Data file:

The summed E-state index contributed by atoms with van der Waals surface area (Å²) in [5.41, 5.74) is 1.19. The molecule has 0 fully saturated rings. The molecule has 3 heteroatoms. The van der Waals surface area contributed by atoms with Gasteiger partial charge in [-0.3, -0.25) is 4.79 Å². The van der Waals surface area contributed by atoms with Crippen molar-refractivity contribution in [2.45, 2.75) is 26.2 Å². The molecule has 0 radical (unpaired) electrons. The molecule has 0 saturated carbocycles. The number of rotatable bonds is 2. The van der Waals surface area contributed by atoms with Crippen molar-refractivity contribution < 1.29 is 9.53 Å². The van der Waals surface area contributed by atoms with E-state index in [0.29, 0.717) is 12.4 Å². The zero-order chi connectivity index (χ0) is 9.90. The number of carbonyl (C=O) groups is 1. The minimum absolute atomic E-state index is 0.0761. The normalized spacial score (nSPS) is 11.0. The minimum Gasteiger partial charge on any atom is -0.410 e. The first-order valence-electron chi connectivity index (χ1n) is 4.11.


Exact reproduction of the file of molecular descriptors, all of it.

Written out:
The summed E-state index contributed by atoms with van der Waals surface area (Å²) in [5.41, 5.74) is 1.19. The molecule has 0 fully saturated rings. The molecule has 3 heteroatoms. The van der Waals surface area contributed by atoms with Gasteiger partial charge in [-0.3, -0.25) is 4.79 Å². The van der Waals surface area contributed by atoms with Crippen molar-refractivity contribution in [2.45, 2.75) is 26.2 Å². The molecule has 0 radical (unpaired) electrons. The molecule has 0 saturated carbocycles. The number of rotatable bonds is 2. The van der Waals surface area contributed by atoms with Crippen molar-refractivity contribution < 1.29 is 9.53 Å². The van der Waals surface area contributed by atoms with E-state index in [0.29, 0.717) is 12.4 Å². The zero-order chi connectivity index (χ0) is 9.90. The number of carbonyl (C=O) groups is 1. The minimum absolute atomic E-state index is 0.0761. The normalized spacial score (nSPS) is 11.0. The minimum Gasteiger partial charge on any atom is -0.410 e. The first-order valence-electron chi connectivity index (χ1n) is 4.11.